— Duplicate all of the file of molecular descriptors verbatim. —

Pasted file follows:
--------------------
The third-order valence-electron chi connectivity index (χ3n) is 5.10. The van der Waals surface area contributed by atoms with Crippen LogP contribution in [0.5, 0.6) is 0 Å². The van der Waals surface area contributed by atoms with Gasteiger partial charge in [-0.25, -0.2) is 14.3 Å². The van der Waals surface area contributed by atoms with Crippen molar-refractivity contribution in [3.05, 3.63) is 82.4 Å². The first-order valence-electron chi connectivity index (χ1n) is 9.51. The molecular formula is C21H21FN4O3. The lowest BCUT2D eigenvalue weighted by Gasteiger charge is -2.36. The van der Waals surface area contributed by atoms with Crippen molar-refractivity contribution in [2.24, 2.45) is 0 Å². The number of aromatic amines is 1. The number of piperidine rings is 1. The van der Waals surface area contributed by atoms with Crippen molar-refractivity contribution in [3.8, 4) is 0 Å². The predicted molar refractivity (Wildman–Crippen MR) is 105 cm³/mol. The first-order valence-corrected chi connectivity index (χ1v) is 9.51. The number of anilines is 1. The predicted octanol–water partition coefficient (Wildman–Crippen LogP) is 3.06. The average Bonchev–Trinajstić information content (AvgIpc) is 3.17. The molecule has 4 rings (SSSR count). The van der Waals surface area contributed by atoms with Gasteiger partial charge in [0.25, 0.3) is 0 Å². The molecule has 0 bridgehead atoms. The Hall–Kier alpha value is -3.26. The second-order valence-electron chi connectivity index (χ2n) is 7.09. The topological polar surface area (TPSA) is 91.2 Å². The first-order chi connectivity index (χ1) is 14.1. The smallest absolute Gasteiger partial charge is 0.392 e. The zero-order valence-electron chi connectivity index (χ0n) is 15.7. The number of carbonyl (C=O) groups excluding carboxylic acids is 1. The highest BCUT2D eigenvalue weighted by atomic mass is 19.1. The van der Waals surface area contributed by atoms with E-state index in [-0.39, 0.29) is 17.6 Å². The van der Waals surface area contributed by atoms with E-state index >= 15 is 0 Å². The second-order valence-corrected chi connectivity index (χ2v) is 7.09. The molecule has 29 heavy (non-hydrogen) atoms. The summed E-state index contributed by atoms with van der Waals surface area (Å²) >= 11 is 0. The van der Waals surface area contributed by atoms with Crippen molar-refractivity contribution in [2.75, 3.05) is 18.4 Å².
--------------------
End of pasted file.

The third-order valence-electron chi connectivity index (χ3n) is 5.10. The van der Waals surface area contributed by atoms with Crippen LogP contribution in [0.5, 0.6) is 0 Å². The van der Waals surface area contributed by atoms with Gasteiger partial charge in [-0.25, -0.2) is 14.3 Å². The van der Waals surface area contributed by atoms with Crippen molar-refractivity contribution in [3.05, 3.63) is 82.4 Å². The first-order valence-electron chi connectivity index (χ1n) is 9.51. The molecular formula is C21H21FN4O3. The lowest BCUT2D eigenvalue weighted by Gasteiger charge is -2.36. The van der Waals surface area contributed by atoms with Crippen molar-refractivity contribution in [2.24, 2.45) is 0 Å². The number of aromatic amines is 1. The number of piperidine rings is 1. The van der Waals surface area contributed by atoms with Crippen molar-refractivity contribution in [3.8, 4) is 0 Å². The predicted molar refractivity (Wildman–Crippen MR) is 105 cm³/mol. The first-order valence-corrected chi connectivity index (χ1v) is 9.51. The number of anilines is 1. The predicted octanol–water partition coefficient (Wildman–Crippen LogP) is 3.06. The average Bonchev–Trinajstić information content (AvgIpc) is 3.17. The molecule has 4 rings (SSSR count). The van der Waals surface area contributed by atoms with Gasteiger partial charge in [0.25, 0.3) is 0 Å². The molecule has 0 bridgehead atoms. The Hall–Kier alpha value is -3.26. The second-order valence-electron chi connectivity index (χ2n) is 7.09. The topological polar surface area (TPSA) is 91.2 Å². The first-order chi connectivity index (χ1) is 14.1. The smallest absolute Gasteiger partial charge is 0.392 e. The zero-order valence-electron chi connectivity index (χ0n) is 15.7. The number of carbonyl (C=O) groups excluding carboxylic acids is 1. The highest BCUT2D eigenvalue weighted by atomic mass is 19.1. The van der Waals surface area contributed by atoms with E-state index in [-0.39, 0.29) is 17.6 Å². The van der Waals surface area contributed by atoms with E-state index >= 15 is 0 Å². The second-order valence-corrected chi connectivity index (χ2v) is 7.09. The molecule has 29 heavy (non-hydrogen) atoms. The summed E-state index contributed by atoms with van der Waals surface area (Å²) >= 11 is 0. The van der Waals surface area contributed by atoms with Crippen molar-refractivity contribution in [2.75, 3.05) is 18.4 Å².